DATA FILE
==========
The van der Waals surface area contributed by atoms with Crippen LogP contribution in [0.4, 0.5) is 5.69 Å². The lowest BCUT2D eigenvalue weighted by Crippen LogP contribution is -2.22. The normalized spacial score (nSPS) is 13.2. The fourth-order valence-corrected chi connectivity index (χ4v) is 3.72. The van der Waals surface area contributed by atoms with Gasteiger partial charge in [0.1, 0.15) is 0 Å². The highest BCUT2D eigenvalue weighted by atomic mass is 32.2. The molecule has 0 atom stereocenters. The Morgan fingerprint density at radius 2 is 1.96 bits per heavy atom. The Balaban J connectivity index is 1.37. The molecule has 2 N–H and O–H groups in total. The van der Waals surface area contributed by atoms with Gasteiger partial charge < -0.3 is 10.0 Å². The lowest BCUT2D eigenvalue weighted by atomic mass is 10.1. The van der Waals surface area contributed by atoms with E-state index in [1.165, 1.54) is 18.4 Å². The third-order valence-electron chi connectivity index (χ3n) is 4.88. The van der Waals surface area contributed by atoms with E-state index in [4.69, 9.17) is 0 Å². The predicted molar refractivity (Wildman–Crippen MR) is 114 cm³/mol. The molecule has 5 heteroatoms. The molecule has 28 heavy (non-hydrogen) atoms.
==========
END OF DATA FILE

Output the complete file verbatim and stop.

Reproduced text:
The van der Waals surface area contributed by atoms with Crippen LogP contribution in [0.4, 0.5) is 5.69 Å². The lowest BCUT2D eigenvalue weighted by Crippen LogP contribution is -2.22. The normalized spacial score (nSPS) is 13.2. The fourth-order valence-corrected chi connectivity index (χ4v) is 3.72. The van der Waals surface area contributed by atoms with Gasteiger partial charge in [0.1, 0.15) is 0 Å². The highest BCUT2D eigenvalue weighted by atomic mass is 32.2. The molecule has 0 atom stereocenters. The Morgan fingerprint density at radius 2 is 1.96 bits per heavy atom. The Balaban J connectivity index is 1.37. The molecule has 2 N–H and O–H groups in total. The van der Waals surface area contributed by atoms with Gasteiger partial charge < -0.3 is 10.0 Å². The lowest BCUT2D eigenvalue weighted by atomic mass is 10.1. The van der Waals surface area contributed by atoms with E-state index in [1.165, 1.54) is 18.4 Å². The third-order valence-electron chi connectivity index (χ3n) is 4.88. The van der Waals surface area contributed by atoms with E-state index in [4.69, 9.17) is 0 Å². The predicted molar refractivity (Wildman–Crippen MR) is 114 cm³/mol. The molecule has 5 heteroatoms. The molecule has 28 heavy (non-hydrogen) atoms.